In this article we will explore an alternative way of developing WordPress plugins, using the lessons learned from the greater PHP community, the world outside WordPress. We will walk through the steps of creating a plugin and investigate the use of autoloading and a plugin container.
Having the ability to set legible body copy is an absolute must, and we’ve come a long way with web typography since the dawn of web design. However, I feel like we have allowed the lack of variety prior to the rise of web fonts to dampen our creativity now that thousands of web fonts are at our disposal. Have usability conventions and the web’s universality steered us away from proper art direction? Have we forgotten about art direction altogether? I believe so.
As designers, we can achieve much more with type, and with just a little more thought and creativity, we can finally start to take full advantage of the type systems available. Let’s look at ways we can push typographic design on the web further, beyond the status quo of today.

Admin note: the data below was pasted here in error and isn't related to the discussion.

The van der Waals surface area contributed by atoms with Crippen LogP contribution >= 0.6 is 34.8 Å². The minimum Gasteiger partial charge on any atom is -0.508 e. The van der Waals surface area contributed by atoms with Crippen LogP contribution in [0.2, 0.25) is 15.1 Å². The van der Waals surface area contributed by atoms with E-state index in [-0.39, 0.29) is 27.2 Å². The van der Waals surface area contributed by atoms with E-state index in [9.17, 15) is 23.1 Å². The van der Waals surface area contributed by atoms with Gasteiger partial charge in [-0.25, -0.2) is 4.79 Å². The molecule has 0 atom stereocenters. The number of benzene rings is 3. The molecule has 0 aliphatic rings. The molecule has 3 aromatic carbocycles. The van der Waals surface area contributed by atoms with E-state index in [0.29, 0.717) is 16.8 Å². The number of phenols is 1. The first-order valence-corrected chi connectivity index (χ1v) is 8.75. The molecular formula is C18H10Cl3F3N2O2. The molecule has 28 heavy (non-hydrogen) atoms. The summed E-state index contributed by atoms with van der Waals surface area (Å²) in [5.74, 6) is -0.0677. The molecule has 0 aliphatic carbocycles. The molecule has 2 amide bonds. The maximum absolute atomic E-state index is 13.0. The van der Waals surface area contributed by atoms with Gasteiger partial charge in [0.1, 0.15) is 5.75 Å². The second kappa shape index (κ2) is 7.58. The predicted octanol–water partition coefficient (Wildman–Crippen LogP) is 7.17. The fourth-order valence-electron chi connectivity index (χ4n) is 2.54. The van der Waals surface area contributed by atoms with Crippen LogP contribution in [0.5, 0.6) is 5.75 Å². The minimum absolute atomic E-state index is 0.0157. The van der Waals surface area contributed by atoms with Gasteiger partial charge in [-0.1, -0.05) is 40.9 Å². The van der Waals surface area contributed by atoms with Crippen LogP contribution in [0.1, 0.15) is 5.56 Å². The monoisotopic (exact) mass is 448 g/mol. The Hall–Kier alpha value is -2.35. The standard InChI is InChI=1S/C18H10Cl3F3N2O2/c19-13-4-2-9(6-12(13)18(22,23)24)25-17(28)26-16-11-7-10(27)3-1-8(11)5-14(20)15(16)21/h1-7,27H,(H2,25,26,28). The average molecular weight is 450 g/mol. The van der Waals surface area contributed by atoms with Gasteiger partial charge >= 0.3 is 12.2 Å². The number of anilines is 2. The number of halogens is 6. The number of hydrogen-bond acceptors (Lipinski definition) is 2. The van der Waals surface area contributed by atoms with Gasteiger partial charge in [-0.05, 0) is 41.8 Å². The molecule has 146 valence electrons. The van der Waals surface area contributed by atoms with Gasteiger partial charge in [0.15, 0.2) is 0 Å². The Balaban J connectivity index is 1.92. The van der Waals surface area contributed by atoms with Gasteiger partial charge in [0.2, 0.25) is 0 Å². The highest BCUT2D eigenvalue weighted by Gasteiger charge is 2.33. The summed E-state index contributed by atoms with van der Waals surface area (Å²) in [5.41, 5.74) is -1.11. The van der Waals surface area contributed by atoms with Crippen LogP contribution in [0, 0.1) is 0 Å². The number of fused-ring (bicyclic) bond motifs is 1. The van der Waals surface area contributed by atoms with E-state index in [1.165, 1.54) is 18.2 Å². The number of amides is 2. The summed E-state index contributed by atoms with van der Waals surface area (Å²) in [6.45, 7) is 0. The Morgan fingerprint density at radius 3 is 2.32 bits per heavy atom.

After almost 20 years of evolution, today's web typography, with its high-density displays and support for OpenType features, is just a step away from the typographic quality of the offline world. But there's still one field of graphic design where we still constantly fall back to bitmap replacements instead of using native text: display typography, the art of staging letters in illustrative, gorgeous, dramatic, playful, experimental or unexpected ways.
Sure, we're able choose from thousands of web fonts and use CSS effects for type, some with wide browser support (like drop-shadows and 3D transforms) and others that are more experimental (like background-clip and text-stroke), but that's basically it. If we want really outstanding display typography on our websites, we'll usually embed it as an image.